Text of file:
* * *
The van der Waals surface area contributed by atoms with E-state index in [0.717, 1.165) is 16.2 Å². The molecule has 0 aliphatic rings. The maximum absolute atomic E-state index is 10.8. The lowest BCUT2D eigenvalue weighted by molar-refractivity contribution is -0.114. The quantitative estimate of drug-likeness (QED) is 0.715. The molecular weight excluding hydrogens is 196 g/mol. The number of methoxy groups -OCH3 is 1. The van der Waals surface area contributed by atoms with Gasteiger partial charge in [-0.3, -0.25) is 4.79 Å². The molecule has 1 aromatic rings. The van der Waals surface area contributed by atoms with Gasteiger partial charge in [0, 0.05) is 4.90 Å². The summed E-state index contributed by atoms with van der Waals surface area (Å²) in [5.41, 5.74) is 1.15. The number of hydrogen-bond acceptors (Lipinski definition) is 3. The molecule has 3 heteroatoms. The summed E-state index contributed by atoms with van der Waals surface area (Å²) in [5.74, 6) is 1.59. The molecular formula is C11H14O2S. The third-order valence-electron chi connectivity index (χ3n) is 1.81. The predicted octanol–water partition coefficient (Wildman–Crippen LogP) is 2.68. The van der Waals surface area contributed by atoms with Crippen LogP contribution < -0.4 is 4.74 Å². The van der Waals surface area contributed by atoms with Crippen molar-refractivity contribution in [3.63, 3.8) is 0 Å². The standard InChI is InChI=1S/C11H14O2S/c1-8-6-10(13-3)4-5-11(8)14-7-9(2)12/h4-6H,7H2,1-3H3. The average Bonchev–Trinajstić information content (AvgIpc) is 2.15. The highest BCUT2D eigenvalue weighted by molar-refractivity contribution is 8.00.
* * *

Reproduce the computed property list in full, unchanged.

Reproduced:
The van der Waals surface area contributed by atoms with E-state index in [0.717, 1.165) is 16.2 Å². The molecule has 0 aliphatic rings. The maximum absolute atomic E-state index is 10.8. The lowest BCUT2D eigenvalue weighted by molar-refractivity contribution is -0.114. The quantitative estimate of drug-likeness (QED) is 0.715. The molecular weight excluding hydrogens is 196 g/mol. The number of methoxy groups -OCH3 is 1. The van der Waals surface area contributed by atoms with Gasteiger partial charge in [-0.3, -0.25) is 4.79 Å². The molecule has 1 aromatic rings. The van der Waals surface area contributed by atoms with Gasteiger partial charge in [0, 0.05) is 4.90 Å². The summed E-state index contributed by atoms with van der Waals surface area (Å²) in [5.41, 5.74) is 1.15. The number of hydrogen-bond acceptors (Lipinski definition) is 3. The molecule has 3 heteroatoms. The summed E-state index contributed by atoms with van der Waals surface area (Å²) in [5.74, 6) is 1.59. The molecular formula is C11H14O2S. The third-order valence-electron chi connectivity index (χ3n) is 1.81. The predicted octanol–water partition coefficient (Wildman–Crippen LogP) is 2.68. The van der Waals surface area contributed by atoms with Crippen LogP contribution < -0.4 is 4.74 Å². The van der Waals surface area contributed by atoms with Crippen molar-refractivity contribution in [3.63, 3.8) is 0 Å². The standard InChI is InChI=1S/C11H14O2S/c1-8-6-10(13-3)4-5-11(8)14-7-9(2)12/h4-6H,7H2,1-3H3. The average Bonchev–Trinajstić information content (AvgIpc) is 2.15. The highest BCUT2D eigenvalue weighted by molar-refractivity contribution is 8.00.